Embracing The Middle Ground

Letting Go Of Rigid Philosophies

There are people in life who struggle with many things. Those who have come to live their lives in a very rigid frame, that soon can develop into a philosophy of strict black or white type of thinking and reasoning.

A type of thinking that most of us are likely familiar with, and perhaps all of us at some point, have found ourselves processing thoughts in this fashion.

Most of the time, we don’t follow that road for long, and for the most part, we do indeed take that middle ground or the middle road.

Being in that middle seems to be one of the most open-minded, reasonable ways of thinking. As the diagram of a scale would probably show when both sides are equal, they create an even, steady line, that resembles the line of a horizon.

When I look at my own experiences, I see that I have had my fair share of black or white thinking.

What I have come to conclude and realize is, there are some definitive connections to the who, what, where and why of my personal rigid, two-tone thinking.

My black or white thinking was usually much more likely to happen when my mind was going through a strained, stressful time.

When my thinking was going irrational, the likeliness of that type of A or B thinking was probably going quite strong. Its prevalence was also much more apparent during times when my mental health and addiction times were at their strongest or worst.

I was a very unreasonable person in those times. But it all makes sense now. Because what is more unreasonable then a person who only believes in black or white ways of thinking?

We have the ability to see life through many spectrums once we do it with open minds. Taking that middle road seems to be able to provide with a better awareness of everything in our lives. We still will see and experience plenty of tough, and rough times. In reality, that fact will always be a given.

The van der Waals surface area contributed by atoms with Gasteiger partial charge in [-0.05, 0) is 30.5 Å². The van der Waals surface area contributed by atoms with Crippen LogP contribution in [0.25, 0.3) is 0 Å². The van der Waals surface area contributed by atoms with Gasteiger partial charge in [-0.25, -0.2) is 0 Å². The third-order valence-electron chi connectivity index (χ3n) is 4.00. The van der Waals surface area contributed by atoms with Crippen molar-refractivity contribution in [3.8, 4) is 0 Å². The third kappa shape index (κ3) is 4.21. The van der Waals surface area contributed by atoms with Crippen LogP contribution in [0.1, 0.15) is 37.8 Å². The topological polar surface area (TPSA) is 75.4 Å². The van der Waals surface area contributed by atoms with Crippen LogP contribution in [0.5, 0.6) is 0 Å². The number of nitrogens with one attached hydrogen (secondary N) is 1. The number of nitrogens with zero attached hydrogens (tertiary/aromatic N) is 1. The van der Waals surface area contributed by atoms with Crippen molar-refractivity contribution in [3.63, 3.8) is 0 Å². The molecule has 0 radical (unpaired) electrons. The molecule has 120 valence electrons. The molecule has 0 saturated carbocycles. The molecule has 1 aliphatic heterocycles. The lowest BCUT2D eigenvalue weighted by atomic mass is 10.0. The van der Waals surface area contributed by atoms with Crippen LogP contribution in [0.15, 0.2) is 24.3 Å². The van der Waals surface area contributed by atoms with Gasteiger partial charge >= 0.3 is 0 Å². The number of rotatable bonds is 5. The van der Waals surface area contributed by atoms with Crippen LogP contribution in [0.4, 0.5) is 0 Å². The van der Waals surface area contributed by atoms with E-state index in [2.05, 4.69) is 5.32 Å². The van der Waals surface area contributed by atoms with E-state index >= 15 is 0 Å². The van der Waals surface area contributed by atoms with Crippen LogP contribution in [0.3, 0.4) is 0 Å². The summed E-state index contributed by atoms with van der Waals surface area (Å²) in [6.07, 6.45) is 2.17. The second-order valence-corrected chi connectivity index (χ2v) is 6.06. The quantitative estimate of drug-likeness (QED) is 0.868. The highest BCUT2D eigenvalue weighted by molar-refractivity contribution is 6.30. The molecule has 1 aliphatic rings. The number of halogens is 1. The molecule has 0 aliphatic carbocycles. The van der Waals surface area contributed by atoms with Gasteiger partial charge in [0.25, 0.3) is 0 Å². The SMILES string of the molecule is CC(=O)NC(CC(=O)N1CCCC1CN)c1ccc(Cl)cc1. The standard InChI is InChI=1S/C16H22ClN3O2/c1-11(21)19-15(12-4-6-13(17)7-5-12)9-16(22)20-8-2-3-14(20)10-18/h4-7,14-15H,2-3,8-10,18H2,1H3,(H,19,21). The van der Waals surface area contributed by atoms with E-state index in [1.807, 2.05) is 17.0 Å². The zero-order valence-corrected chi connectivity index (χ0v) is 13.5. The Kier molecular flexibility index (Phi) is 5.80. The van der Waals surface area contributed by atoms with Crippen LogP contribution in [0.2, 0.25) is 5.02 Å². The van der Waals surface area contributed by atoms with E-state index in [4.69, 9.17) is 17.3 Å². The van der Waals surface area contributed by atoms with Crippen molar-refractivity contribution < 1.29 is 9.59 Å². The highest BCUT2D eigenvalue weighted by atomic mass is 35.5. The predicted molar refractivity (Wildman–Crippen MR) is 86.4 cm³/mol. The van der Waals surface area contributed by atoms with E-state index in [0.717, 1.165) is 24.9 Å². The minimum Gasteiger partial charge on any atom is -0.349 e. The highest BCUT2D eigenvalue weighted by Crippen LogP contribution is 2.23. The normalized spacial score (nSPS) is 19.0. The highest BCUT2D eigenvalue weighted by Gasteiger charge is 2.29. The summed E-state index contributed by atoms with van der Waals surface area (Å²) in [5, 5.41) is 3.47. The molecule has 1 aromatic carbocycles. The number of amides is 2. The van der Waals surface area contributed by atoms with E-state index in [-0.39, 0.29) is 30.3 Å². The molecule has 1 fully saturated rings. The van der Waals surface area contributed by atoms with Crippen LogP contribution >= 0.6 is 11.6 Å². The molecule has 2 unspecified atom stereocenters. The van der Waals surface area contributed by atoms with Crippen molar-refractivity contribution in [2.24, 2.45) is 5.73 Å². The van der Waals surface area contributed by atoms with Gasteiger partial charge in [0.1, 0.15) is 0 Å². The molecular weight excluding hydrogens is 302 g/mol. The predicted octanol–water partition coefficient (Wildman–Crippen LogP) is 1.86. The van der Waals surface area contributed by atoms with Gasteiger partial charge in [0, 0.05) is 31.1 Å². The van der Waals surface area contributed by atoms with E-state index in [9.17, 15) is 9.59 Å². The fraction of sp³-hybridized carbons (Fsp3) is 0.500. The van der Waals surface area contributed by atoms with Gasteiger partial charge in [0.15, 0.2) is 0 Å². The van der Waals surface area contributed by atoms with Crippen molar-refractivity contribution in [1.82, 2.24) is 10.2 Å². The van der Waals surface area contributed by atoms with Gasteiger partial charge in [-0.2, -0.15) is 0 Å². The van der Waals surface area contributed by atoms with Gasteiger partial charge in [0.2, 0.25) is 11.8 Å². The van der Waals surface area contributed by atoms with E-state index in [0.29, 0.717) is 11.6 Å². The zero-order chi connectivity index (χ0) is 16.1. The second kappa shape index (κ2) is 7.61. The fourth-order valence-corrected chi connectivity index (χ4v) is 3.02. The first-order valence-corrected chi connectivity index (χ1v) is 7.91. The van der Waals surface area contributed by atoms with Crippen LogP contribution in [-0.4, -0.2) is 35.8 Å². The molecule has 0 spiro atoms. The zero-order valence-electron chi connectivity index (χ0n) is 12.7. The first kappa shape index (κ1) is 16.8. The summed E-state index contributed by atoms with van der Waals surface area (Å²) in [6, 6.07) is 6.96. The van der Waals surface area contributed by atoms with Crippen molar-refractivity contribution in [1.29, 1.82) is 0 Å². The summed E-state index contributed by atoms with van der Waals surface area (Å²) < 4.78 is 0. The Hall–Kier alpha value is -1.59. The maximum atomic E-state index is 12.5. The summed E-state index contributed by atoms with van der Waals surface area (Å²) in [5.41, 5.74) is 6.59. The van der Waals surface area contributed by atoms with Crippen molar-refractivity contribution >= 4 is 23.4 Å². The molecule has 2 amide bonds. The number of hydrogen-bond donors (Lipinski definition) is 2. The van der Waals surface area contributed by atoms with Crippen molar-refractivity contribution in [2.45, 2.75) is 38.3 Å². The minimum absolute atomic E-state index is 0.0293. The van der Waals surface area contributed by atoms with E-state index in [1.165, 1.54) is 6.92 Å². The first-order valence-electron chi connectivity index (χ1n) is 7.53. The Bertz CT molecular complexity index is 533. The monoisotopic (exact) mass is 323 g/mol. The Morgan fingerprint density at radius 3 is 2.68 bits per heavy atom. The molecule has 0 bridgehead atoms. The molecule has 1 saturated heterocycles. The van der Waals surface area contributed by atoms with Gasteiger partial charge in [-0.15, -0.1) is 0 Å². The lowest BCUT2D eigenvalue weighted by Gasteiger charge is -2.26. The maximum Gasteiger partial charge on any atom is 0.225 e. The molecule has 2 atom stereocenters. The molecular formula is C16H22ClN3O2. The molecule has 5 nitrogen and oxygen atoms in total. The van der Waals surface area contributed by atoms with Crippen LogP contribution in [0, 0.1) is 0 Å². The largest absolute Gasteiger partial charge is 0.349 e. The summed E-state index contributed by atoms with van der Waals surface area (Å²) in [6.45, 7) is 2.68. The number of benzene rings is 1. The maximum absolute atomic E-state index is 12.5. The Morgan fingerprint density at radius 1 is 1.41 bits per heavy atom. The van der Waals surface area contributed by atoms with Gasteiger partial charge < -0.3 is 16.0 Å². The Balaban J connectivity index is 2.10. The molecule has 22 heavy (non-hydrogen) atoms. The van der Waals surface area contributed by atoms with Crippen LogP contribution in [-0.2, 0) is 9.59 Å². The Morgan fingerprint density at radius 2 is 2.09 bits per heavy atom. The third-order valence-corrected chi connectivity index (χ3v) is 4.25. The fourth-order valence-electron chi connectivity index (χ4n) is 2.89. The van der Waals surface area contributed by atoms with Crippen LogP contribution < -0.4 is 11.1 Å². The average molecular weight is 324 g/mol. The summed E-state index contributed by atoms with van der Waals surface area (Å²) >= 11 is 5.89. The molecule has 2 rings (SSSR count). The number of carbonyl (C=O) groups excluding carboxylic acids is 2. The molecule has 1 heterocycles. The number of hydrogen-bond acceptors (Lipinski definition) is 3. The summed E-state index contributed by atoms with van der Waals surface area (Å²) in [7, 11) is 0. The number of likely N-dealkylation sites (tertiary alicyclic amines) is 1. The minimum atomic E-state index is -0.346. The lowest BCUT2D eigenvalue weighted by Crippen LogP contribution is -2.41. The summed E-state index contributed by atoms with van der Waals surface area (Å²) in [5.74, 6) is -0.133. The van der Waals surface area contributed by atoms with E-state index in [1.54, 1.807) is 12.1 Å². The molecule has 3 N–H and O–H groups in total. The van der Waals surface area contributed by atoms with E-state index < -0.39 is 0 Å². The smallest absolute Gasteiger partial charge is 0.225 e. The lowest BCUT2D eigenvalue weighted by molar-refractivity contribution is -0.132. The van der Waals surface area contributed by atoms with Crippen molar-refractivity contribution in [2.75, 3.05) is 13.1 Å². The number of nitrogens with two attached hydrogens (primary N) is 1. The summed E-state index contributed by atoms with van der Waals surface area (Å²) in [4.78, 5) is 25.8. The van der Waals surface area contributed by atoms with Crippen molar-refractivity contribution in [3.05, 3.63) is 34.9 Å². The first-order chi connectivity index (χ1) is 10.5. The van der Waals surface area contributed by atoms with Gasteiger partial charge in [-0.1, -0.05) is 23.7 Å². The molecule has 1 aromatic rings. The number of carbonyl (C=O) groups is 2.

The positive side of it all is that when we are at that middle ground, we become better able to see many more of the beautiful things in life then we would if using black or white thought habits. Where black and white may give us ten wonderful things, while the middle ground may offer ten thousand wonderful things.

Mindfulness techniques and lessons offer us abilities to take in life, with a much wider view. When we find balance with our views and perspectives, we are able to find things that we may have missed if rigid.

One of the tough parts of being able to break free from a rigid form of thinking is the fact that for many people with mental health issues, black or white thinking represents a comfort zone. It is looked at as a way to protect oneself from any hazard, realistic or falsely perceived.

I challenge readers to ask themselves if this issue is one they are stuck to. Do you want to once again bring back balance to your thinking? Do you want to potentially find safety, and a sense of balance for things like mental health issues, especially things ones like Obsessive Compulsive Disorder and Social Anxiety.

Neither type of thinking is perfect. But, when able to see the entire horizon, we won’t feel like we need some type of black or white defensive mechanism. Taking the middle ground, and traveling the middle road, will offer you a better chance, of finding that peace.




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Michael Patanella

Michael Patanella

Author, Publisher, and Editor. I cover mindfulness, mental health, addiction, sobriety, life, and spirituality among other things. MichaelPatanella.medium.com

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